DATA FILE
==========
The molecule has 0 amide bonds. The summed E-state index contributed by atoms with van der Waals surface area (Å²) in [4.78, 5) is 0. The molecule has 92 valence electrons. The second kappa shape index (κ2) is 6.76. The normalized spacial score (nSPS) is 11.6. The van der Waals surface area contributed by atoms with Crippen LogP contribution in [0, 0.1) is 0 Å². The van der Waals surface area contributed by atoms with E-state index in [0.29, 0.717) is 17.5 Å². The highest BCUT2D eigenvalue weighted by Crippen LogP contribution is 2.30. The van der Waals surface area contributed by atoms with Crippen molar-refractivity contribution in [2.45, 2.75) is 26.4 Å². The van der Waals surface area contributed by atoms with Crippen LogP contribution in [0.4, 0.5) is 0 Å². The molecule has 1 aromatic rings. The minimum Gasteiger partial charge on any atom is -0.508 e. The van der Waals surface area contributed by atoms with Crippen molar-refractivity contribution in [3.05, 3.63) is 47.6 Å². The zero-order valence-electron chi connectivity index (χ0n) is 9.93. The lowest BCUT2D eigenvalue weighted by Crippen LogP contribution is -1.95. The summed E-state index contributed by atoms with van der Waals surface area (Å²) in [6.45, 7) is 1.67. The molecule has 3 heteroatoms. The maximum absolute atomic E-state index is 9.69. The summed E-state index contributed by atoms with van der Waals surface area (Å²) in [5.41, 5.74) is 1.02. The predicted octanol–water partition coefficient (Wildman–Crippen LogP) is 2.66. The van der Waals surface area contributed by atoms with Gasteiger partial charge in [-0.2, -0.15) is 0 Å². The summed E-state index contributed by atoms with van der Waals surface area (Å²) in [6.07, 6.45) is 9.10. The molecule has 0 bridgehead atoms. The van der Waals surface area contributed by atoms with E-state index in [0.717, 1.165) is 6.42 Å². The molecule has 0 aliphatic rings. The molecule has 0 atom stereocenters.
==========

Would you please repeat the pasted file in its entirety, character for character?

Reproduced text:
The molecule has 0 amide bonds. The summed E-state index contributed by atoms with van der Waals surface area (Å²) in [4.78, 5) is 0. The molecule has 92 valence electrons. The second kappa shape index (κ2) is 6.76. The normalized spacial score (nSPS) is 11.6. The van der Waals surface area contributed by atoms with Crippen LogP contribution in [0, 0.1) is 0 Å². The van der Waals surface area contributed by atoms with E-state index in [0.29, 0.717) is 17.5 Å². The highest BCUT2D eigenvalue weighted by Crippen LogP contribution is 2.30. The van der Waals surface area contributed by atoms with Crippen molar-refractivity contribution in [2.45, 2.75) is 26.4 Å². The van der Waals surface area contributed by atoms with Crippen LogP contribution in [0.4, 0.5) is 0 Å². The molecule has 1 aromatic rings. The minimum Gasteiger partial charge on any atom is -0.508 e. The van der Waals surface area contributed by atoms with Crippen molar-refractivity contribution in [3.05, 3.63) is 47.6 Å². The zero-order valence-electron chi connectivity index (χ0n) is 9.93. The lowest BCUT2D eigenvalue weighted by Crippen LogP contribution is -1.95. The summed E-state index contributed by atoms with van der Waals surface area (Å²) in [6.45, 7) is 1.67. The molecule has 3 heteroatoms. The maximum absolute atomic E-state index is 9.69. The summed E-state index contributed by atoms with van der Waals surface area (Å²) in [5.41, 5.74) is 1.02. The predicted octanol–water partition coefficient (Wildman–Crippen LogP) is 2.66. The van der Waals surface area contributed by atoms with Gasteiger partial charge in [-0.2, -0.15) is 0 Å². The summed E-state index contributed by atoms with van der Waals surface area (Å²) in [6.07, 6.45) is 9.10. The molecule has 0 bridgehead atoms. The van der Waals surface area contributed by atoms with E-state index in [0.717, 1.165) is 6.42 Å². The molecule has 0 aliphatic rings. The molecule has 0 atom stereocenters.